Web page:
Randy Budd spent the last two years passionately pushing for new laws requiring highway overpass fences after his wife was nearly killed by a large rock thrown at their windshield.
On Sunday, Budd, 55, was pronounced dead at his home in Uniontown, Ohio. The cause: a self-inflicted gunshot, PennLive.com reported.
However, those close to him said that is not where the tragedy began.
On July 10, 2014, Budd, his wife, Sharon, and their daughter Kaylee were driving east down Interstate 80 in central Pennsylvania, a spur-of-the-moment road trip to New York City. Somewhere above them, four teens stood on a highway overpass, their own car stopped nearby.
One of the teens held a 2kg rock and, as the Budds approached, hurled it towards the road.
The rock smashed through the Budds' windshield, striking Sharon Budd in the head and crushing her skull. The former Ohio school teacher also lost an eye and suffered permanent brain damage. Over the next two years, she would undergo numerous operations at Geisinger Medical Centre in Danville.
A teen who was a part of that group would later tell the Budd family in court that he regretted his actions that summer night every single day.
"My kids lost their mum," Randy Budd later told the teenagers in court. And, he added, he had lost his wife as he knew her.
After the incident, Budd advocated for new laws that would require fencing on highway overpasses. He worked with Republican Pennsylvania state Senator Gene Yaw to draft such a bill earlier this year, and the proposed legislation had recently been passed on to the Pennsylvania Department of Transportation for comment, Yaw told the Washington Post.
Less than three hours before his death, Budd texted Yaw: "Please," he wrote, "get the fence issue settled."
"There's no question about it. It's a double tragedy," Yaw told the Post. "His wife was severely injured and now this happens to him. There's no question it arises out of the same incident."
"What a tragic loss. My thoughts and prayers to Randy Budd's family and friends during this very difficult time."
The Budds had worked with Republican Ohio state Senator Scott Oelslager to push for similar laws in their home state. In January, the Ohio Department of Transportation passed new guidelines that required contractors to put up "vandal protection fencing" on new highway projects and renovations.
"I feel like we just won something, and I think we did," Randy Budd told the Canton Repository after the victory. But he added that he wouldn't be satisfied until every state has a similar rule.
There's no question about it. It's a double tragedy. His wife was severely injured and now this happens to him. There's no question it arises out of the same incident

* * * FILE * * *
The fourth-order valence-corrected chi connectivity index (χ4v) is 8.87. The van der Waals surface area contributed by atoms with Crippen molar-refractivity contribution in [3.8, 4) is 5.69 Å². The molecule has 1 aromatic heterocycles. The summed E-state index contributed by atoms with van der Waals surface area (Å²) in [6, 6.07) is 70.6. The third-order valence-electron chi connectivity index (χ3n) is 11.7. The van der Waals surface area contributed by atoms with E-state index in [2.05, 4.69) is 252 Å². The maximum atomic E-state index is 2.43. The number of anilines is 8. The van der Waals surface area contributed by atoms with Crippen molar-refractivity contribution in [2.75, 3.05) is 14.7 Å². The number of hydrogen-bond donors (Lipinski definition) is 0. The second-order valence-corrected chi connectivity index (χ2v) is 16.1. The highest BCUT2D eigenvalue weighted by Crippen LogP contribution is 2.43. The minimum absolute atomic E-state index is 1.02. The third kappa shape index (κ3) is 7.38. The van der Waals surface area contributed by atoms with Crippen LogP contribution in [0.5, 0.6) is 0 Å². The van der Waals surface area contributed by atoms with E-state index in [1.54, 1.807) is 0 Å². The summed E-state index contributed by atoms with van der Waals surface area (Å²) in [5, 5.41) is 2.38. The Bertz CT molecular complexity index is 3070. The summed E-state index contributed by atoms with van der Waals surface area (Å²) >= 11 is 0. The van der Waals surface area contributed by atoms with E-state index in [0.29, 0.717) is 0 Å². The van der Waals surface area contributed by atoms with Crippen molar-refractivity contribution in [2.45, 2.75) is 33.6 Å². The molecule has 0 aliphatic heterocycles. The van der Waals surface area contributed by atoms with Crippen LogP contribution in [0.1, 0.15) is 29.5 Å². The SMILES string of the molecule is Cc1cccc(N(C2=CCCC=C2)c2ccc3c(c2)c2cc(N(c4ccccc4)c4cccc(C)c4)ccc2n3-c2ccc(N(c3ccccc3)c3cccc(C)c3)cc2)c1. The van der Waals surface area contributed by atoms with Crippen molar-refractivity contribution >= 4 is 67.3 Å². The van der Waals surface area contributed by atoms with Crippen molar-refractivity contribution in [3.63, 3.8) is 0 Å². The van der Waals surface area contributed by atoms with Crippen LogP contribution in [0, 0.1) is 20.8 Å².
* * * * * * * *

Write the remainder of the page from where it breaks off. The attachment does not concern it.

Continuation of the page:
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Still, life for the Budds had changed irrevocably. In January, shortly after Ohio's transportation department passed its new guidelines, an emotional Randy Budd said in an interview with Fox 8 Cleveland that his wife required 24-hour care.
Pennyslvania's Union County District Attorney Peter Johnson told PennLive.com that Budd may have committed suicide, but faulted what the four young men did on the overpass two years before.
"Randy Budd did not die from a gunshot," Johnson said. "He died when those kids threw a rock through his windshield. . . They killed him like they killed her."
The four on the overpass - Brett Lahr, Dylan Lahr, Keefer McGee and Tyler Porter - were convicted and sentenced to prison for minimum sentences ranging from 11 1/2 months to 4 1/2 years, according to PennLive.com. On the night of the rock-throwing incident, the four had reportedly been on a "vandalism spree" that included driving through a cornfield and bashing the windows of an area home with a baseball bat.
Randy Budd is survived by his wife and their four children, according to PennLive.com. A family friend set up a GoFundMe page over the weekend to raise money to cover funeral costs, long-term care for Sharon Budd, and their daughter's college tuition.
"Randy stood vigilently [sic] by the side of his wife not only during her long journey to 'recovery,' but for the last 33 years of their marriage. He advocated for her in court, sought justice for the teens who turned his family's world upside down and worked with state Senators to pass laws mandating fencing on highway overpasses," the page read.
"Now it is time that we remain #BUDDstrong for Randy and the family he so dearly loved."
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